The engine slowed. The blades disengaged. The mower stopped. I found a window and cast a bug-eyed stare. My view was partially obstructed, but I could see my son circling the mower. My mind played a dozen scenarios in a matter of seconds. I sarcastically mumbled to Katrina, “This isn’t going to be good.” After several minutes of circling, kneeling, pausing and doing nothing my son was back at the helm. The engine throttled to full speed and mowing continued.

I was red-lined with curiosity. A twitch of anger raced down my temple. Worst-case scenarios continued to play on the screen of my mind. The circumstance was ripe for a potent father/son interaction. An interaction heavy with growing-up, letting-go and man-making. As the noise of the tractor echoed in the garage, and then subsided, I sighed. And waited. And prayed. Then the door opened.

The rest of the story I’ll leave to your wondering. The truth is captured in that photo on my desk. When I look at that picture, it’s like picking a scab. The pain is renewed. Selfish pain born in materialism. Vicarious pain for my son and his mistake. Soul pain because of life’s brokenness.

The pain pushes me deeper into my fathering. It broadens my view and helps me see that life is bigger than me – and my tractor. To see that I’m not in control. To see that bringing life to my son’s manhood means some things in me must die.

G.K. Chesterton said, “A true soldier fights not because he hates what is in front of him, but because he loves what is behind him.” Loving what’s behind means I do the hard work of true manly living. It means I welcome being broken and the moments of clarity and self-reflection brokenness brings. It means I expand gratitude for my heavenly Father who watches me break the metaphorical grill day after day – yet responds with grace. Thanks, Abba.

The Two-a-day Life

Discipline in a Long-Distance Race
Do you see what this means—all these pioneers who blazed the way, all these veterans cheering us on? It means we’d better get on with it. Strip down, start running—and never quit! No extra spiritual fat, no parasitic sins. Keep your eyes on Jesus, who both began and finished this race we’re in. Study how he did it. Because he never lost sight of where he was headed—that exhilarating finish in and with God—he could put up with anything along the way: Cross, shame, whatever. And now he’s there, in the place of honor, right alongside God. When you find yourselves flagging in your faith, go over that story again, item by item, that long litany of hostility he plowed through. That will shoot adrenaline into your souls!
(Hebrews 12:1-3, The Message)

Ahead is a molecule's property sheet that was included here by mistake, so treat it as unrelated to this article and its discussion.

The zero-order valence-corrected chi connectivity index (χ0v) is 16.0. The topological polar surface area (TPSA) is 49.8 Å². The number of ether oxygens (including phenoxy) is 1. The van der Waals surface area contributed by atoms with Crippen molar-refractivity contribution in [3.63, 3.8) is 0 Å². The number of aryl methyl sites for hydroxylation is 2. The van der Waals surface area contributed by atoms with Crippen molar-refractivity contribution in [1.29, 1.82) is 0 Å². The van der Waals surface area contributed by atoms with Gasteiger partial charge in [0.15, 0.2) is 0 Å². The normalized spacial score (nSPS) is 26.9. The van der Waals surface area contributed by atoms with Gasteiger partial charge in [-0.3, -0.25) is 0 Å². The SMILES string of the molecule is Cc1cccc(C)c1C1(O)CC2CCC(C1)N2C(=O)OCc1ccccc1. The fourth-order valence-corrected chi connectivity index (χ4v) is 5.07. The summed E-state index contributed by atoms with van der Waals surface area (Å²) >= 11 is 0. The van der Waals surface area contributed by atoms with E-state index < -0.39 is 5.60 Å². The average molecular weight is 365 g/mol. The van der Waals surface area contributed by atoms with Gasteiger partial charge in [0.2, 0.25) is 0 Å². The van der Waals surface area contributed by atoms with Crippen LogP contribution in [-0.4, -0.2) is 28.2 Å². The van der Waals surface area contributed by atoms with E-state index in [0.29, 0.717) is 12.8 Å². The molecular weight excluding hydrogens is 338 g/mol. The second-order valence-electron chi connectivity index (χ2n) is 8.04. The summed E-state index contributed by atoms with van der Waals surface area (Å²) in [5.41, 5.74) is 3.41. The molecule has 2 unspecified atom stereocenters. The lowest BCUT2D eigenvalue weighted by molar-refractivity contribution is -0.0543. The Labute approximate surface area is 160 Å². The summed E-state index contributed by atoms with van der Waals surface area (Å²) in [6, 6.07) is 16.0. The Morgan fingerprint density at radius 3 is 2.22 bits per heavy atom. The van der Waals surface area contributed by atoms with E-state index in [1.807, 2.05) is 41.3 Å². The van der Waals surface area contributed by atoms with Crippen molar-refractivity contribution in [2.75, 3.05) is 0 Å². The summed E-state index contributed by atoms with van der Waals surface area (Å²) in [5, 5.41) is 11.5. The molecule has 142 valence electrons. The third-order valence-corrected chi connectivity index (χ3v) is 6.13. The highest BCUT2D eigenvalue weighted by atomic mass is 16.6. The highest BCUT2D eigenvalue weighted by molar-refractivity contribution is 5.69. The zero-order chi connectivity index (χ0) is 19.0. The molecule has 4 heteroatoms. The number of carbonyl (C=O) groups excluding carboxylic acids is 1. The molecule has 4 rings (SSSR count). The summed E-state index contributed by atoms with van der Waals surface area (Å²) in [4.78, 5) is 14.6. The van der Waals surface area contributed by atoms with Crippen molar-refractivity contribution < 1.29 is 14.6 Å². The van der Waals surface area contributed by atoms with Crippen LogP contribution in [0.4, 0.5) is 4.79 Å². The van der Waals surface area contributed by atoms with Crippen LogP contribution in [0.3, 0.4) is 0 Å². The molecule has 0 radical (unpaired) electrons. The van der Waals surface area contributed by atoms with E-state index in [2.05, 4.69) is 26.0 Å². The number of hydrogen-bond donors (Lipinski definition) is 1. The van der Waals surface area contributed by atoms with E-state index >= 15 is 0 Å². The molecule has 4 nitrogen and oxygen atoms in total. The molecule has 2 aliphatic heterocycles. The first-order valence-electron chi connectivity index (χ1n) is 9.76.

Two-a-days. Remember those? One day of athletic practice containing a double-dose of drills, conditioning, listening, learning, yelling, spitting, sweating, grass, dirt, bruises, throwing-up and being thrown-up on. Oh, yeah!  Only the dreams of a championship trophy could sooth such practice field horrors.

I’ve done my share of two-a-days. Spent hundreds, if not thousands of hours practicing. I loved playing the game. I craved the competition – still do. Yet, despite the thrills of victory and the rush of matching strengths with an opponent, the mid-point of each season brought with it feelings of dread. Dread for the routine. Dread for the monotony. Dread for the practicing. As the season wore on I would inevitably grow weary of the work.

Weary because I knew all the plays. I knew my responsibilities. I knew everyone else’s responsibilities, positions, check-downs, blocking schemes and audibles. Practicing became a painful trial of patience. (God must have been preparing me for children) The joy of playing kept me going, but the grind of the daily prep was brutal. The energy and excitement that carried me through early season two-a-days evaporated. All that remained was the mid-season doldrums.

Has your life ever felt like a never-ending string of two-a-days? How about a mid-season practice? Mine has. I feel pressure from a culture of always accessible, available and immediate. The media smorgasbord at my fingertips can be paralyzing. The pull toward bigger, better and more can feel oppressive. Some days are like mid-season practice with Friday night’s lights nowhere in sight.

Like athletic practice, life is work. At times, a slow plodding. As a man, what do I do? What are my options? I see two: get in the game, or ride the pine. Engage or retreat. The choices are simple; the choosing is not. Why? Because for men, this choice is core to the battle for true masculinity. A struggle that pits the curse of passivity against the call to courageous leadership. Passivity clings to men like grease under the finger nails. Add the exhaustion of a two-a-day kind of life and passive retreat becomes very alluring. To some degree, every man hears the whispers that say step-back, sit down, be quiet, play it safe, do it tomorrow, hide. I feel it. My boys feel it. My male friends and mentors feel it. Tragically, it’s part of who we are as sons of Adam.

Every man is strung in the tension between his propensity to be passive and the God-breathed call to work and keep (Genesis 2:15). The call to initiate, risk, lead and love. To protect, make safe and keep secure. To bring real manliness to marriage, parenting, vocation and relationships. This war against passivity is mythic in scope and eternal in affect. Stu Weber said, “The measure of a man is the spiritual and emotional health of his family. A real provider has a vision for a marriage that bonds deeply, for sons with character as strong as trees, and for daughters with confidence and deep inner beauty. Without that vision and leadership, a family struggles, gropes, and may lose its way.” (Tender Warrior, p.29) Biblically authentic, manly living is difficult day-after-day, mid-season work that leaves no room for passivity.

Seventeenth century New England pastor Jonathon Burr suggests, “It is better to wear out with work, than to be eaten out with rust.” Burr and Weber are right. Men must confront, fight and reject passivity. We can’t get rusty. There’s too much at stake. We’ve got a household to keep, a wife to love, children to teach and people to serve. We’ve been called to do the hard and thankless work of laying our lives down for those we love (1 John 3:16). To sacrifice so others might flourish. To put ourselves last.

Men, it’s a two-a-day kind of life. Accept it. Engage it. Embrace it. Don’t settle into a mid-season complacency. It’s our privilege to work and keep. So, let’s get off the bench, play the man, and show our sons – our men-in-training – how it’s done.